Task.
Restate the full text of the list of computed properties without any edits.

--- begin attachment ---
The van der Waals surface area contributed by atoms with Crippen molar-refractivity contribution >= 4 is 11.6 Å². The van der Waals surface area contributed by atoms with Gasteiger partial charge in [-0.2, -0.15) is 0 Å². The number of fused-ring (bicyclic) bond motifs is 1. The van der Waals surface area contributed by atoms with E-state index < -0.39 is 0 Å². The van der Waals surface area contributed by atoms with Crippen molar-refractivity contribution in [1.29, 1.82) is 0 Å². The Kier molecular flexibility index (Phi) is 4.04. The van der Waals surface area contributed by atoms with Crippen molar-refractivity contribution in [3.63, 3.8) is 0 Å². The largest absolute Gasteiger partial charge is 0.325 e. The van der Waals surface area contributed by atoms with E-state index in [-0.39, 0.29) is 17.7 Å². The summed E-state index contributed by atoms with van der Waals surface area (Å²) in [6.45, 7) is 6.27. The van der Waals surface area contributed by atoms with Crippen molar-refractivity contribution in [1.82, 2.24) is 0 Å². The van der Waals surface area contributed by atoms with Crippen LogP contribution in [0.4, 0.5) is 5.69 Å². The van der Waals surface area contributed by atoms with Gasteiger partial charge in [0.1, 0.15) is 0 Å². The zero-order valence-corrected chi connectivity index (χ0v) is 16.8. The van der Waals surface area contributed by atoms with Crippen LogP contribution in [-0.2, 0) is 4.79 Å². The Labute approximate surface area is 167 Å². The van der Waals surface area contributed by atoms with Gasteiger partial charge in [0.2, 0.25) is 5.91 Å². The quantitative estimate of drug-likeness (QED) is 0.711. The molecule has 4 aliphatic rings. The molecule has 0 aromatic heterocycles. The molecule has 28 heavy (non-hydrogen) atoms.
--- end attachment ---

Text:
The van der Waals surface area contributed by atoms with Crippen molar-refractivity contribution >= 4 is 11.6 Å². The van der Waals surface area contributed by atoms with Gasteiger partial charge in [-0.2, -0.15) is 0 Å². The number of fused-ring (bicyclic) bond motifs is 1. The van der Waals surface area contributed by atoms with E-state index < -0.39 is 0 Å². The van der Waals surface area contributed by atoms with Crippen molar-refractivity contribution in [1.29, 1.82) is 0 Å². The Kier molecular flexibility index (Phi) is 4.04. The van der Waals surface area contributed by atoms with Crippen molar-refractivity contribution in [3.63, 3.8) is 0 Å². The largest absolute Gasteiger partial charge is 0.325 e. The van der Waals surface area contributed by atoms with E-state index in [-0.39, 0.29) is 17.7 Å². The summed E-state index contributed by atoms with van der Waals surface area (Å²) in [6.45, 7) is 6.27. The van der Waals surface area contributed by atoms with Crippen molar-refractivity contribution in [1.82, 2.24) is 0 Å². The van der Waals surface area contributed by atoms with Crippen LogP contribution in [0.4, 0.5) is 5.69 Å². The van der Waals surface area contributed by atoms with Gasteiger partial charge in [0.1, 0.15) is 0 Å². The zero-order valence-corrected chi connectivity index (χ0v) is 16.8. The van der Waals surface area contributed by atoms with Crippen LogP contribution in [-0.2, 0) is 4.79 Å². The Labute approximate surface area is 167 Å². The van der Waals surface area contributed by atoms with Gasteiger partial charge in [0.2, 0.25) is 5.91 Å². The quantitative estimate of drug-likeness (QED) is 0.711. The molecule has 4 aliphatic rings. The molecule has 0 aromatic heterocycles. The molecule has 28 heavy (non-hydrogen) atoms.